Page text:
When it comes to secondary school’s most hated subject, there is no doubt what it is. For most teens, it’s mathematics. Chances are your teen, too, hates maths. Why? It can be that they don’t like their teacher. It can be that the teacher isn’t fun.
When that might be the case, they don’t see the point in learning the subject. The problem is made worse when no one tells them why math is important, (apart from studying for exams and getting good grades) and why must one learns the subject.
Dr Neil Degrasse Tyson once said, “Math is the language of the universe. So the more equations you know, the more you can converse with the cosmos.” Dr Neil furthermore pointed out how amazing it is that even though mathematics is something we, humans, invented in our head, yet it can be applied across the universe and everywhere in science.
Interesting? The following are 10 amazing videos from TED Talks you can watch with your teens and hopefully get them excited again about mathematics.
A performance of “Mathemagic” by Arthur Benjamin
In a lively show, mathemagician Arthur Benjamin races a team of calculators to figure out 3-digit squares, solves another massive mental equation and guesses a few birthdays. How does he do it? He’ll tell you.
Why I fell in love with monster prime numbers by Adam Spencer
They’re millions of digits long, and it takes an army of mathematicians and machines to hunt them down — what’s not to love about monster primes? Adam Spencer, comedian and lifelong math geek, shares his passion for these odd numbers, and for the mysterious magic of math.
Math is forever by Eduardo Sáenz de Cabezón
With humour and charm, mathematician Eduardo Sáenz de Cabezón answers a question that’s wracked the brains of bored students the world over: What is math for? He shows the beauty of math as the backbone of science — and shows that theorems, not diamonds, are forever. In Spanish, with English subtitles.
Symmetry, reality’s riddle by Marcus du Sautoy
The world turns on symmetry — from the spin of subatomic particles to the dizzying beauty of an arabesque. But there’s more to it than meets the eye. Here, Oxford mathematician Marcus du Sautoy offers a glimpse of the invisible numbers that marry all symmetrical objects.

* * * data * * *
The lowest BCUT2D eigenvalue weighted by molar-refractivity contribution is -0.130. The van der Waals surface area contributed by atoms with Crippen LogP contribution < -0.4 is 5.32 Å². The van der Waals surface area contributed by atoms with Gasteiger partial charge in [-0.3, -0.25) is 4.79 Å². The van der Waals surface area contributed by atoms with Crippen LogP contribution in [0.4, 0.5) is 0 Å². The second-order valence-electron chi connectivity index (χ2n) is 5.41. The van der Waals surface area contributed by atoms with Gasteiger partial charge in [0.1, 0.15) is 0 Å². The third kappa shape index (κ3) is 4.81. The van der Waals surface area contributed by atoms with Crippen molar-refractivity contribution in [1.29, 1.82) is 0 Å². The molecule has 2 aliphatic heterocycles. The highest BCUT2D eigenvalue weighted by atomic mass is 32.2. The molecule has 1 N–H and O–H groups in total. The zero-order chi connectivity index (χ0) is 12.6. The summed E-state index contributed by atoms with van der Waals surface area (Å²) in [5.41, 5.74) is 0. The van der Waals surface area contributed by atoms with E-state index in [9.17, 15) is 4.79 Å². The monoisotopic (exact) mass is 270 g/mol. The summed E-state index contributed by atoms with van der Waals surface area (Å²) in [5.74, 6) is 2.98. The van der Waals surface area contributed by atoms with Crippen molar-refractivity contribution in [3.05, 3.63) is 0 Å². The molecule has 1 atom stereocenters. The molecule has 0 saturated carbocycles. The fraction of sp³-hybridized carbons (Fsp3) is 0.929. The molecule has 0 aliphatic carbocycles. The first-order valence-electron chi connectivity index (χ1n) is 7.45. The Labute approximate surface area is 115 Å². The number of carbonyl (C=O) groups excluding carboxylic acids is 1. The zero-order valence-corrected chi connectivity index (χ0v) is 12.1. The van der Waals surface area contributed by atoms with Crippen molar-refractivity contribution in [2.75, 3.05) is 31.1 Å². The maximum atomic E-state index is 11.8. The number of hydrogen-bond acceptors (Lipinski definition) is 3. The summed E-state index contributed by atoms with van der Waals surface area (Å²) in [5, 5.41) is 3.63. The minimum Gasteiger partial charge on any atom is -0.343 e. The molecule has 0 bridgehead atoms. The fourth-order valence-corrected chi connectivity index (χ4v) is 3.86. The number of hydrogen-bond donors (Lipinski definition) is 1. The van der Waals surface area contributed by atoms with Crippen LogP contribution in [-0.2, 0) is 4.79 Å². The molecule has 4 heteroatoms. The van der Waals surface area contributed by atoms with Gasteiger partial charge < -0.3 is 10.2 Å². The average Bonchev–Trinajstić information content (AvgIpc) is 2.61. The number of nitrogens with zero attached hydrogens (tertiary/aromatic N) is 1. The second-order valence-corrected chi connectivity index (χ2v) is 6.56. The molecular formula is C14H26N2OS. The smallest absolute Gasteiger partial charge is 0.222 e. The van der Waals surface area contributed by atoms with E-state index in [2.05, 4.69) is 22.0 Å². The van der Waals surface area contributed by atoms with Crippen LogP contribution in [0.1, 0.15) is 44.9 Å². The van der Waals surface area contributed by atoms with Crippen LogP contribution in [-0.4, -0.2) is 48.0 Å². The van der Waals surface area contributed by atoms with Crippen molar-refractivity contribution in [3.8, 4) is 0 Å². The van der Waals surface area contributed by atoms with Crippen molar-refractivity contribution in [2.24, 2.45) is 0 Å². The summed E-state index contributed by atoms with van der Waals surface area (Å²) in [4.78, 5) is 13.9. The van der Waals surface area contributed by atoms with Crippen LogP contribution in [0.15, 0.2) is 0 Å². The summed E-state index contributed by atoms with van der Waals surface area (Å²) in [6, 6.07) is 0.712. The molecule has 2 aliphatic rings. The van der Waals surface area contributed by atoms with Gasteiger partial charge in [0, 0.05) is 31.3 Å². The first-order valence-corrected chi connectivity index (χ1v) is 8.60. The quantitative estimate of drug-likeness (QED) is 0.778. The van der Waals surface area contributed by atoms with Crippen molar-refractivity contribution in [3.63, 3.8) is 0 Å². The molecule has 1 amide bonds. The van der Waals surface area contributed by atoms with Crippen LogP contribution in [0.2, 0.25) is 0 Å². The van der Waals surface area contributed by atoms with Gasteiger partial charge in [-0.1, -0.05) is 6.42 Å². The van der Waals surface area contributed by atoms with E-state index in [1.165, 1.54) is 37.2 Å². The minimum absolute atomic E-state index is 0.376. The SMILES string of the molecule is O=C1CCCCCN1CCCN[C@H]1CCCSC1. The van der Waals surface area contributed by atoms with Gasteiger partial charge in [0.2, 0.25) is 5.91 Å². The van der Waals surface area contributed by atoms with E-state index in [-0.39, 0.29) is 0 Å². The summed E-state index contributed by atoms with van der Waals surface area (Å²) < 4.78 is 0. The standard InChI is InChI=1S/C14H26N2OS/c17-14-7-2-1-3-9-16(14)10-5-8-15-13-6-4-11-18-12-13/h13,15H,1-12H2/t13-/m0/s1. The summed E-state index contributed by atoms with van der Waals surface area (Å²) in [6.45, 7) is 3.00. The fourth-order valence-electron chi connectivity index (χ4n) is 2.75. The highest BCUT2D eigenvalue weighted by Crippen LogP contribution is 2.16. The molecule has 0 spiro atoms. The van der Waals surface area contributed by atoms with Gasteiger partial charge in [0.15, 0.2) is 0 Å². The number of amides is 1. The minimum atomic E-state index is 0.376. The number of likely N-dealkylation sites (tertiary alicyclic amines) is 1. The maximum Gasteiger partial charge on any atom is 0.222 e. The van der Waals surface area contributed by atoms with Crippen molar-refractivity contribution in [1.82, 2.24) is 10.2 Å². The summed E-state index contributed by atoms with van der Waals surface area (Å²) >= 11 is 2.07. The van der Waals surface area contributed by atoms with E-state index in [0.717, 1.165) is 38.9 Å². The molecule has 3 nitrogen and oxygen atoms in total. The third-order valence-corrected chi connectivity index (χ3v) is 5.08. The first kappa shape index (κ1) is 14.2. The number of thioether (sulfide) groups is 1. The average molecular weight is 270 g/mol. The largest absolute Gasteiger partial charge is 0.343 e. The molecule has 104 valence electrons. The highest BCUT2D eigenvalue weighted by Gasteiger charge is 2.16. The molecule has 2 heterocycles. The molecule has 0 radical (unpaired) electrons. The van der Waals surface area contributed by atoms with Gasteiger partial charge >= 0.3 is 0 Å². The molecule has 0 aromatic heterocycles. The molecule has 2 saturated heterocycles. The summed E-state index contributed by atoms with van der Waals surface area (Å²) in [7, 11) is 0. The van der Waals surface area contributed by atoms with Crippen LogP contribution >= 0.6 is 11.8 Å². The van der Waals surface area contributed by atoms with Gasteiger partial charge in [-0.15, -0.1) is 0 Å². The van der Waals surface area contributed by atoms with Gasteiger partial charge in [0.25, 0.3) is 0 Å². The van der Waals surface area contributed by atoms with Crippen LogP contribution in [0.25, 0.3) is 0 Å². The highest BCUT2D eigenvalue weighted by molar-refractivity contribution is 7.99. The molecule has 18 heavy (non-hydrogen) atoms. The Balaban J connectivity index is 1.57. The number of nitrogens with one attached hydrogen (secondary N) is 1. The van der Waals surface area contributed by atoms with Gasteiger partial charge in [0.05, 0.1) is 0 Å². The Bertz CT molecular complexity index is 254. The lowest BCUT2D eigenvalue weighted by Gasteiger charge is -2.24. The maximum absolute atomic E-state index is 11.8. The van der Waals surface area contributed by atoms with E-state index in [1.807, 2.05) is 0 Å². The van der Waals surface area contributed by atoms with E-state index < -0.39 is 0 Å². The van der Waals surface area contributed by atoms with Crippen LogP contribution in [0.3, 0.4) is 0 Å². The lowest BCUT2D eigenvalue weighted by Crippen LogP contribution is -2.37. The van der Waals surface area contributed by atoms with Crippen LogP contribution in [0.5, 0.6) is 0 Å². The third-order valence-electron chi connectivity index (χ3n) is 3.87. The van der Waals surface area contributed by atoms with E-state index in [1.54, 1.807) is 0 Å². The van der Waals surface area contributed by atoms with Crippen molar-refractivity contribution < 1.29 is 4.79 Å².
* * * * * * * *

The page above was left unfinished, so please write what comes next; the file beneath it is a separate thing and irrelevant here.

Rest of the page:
The math and magic of origami by Robert Lang
Robert Lang is a pioneer of the newest kind of origami — using math and engineering principles to fold mind-blowingly intricate designs that are beautiful and, sometimes, very useful.
The surprising math of cities and corporations by Geoffrey West
Physicist Geoffrey West has found that simple, mathematical laws govern the properties of cities — that wealth, crime rate, walking speed and many other aspects of a city can be deduced from a single number: the city’s population. In this mind-bending talk from TEDGlobal he shows how it works and how similar laws hold for organisms and corporations.
The fractals at the heart of African designs by Ron Eglash
‘I am a mathematician, and I would like to stand on your roof.’ That is how Ron Eglash greeted many African families he met while researching the fractal patterns he’d noticed in villages across the continent.
Fractals and the art of roughness by Benoit Mandelbrot
At TED2010, mathematics legend Benoit Mandelbrot develops a theme he first discussed at TED in 1984 — the extreme complexity of roughness, and the way that fractal math can find order within patterns that seem unknowably complicated.
The mathematics of history by Jean-Baptiste Michel
What can mathematics say about history? According to TED Fellow Jean-Baptiste Michel, quite a lot. From changes to language to the deadliness of wars, he shows how digitized history is just starting to reveal deep underlying patterns.
Comics that ask “what if?” by Randall Munroe
Web cartoonist Randall Munroe answers simple what-if questions (“what if you hit a baseball moving at the speed of light?”) using math, physics, logic and deadpan humor. In this charming talk, a reader’s question about Google’s data warehouse leads Munroe down a circuitous path to a hilariously over-detailed answer — in which, shhh, you might actually learn something.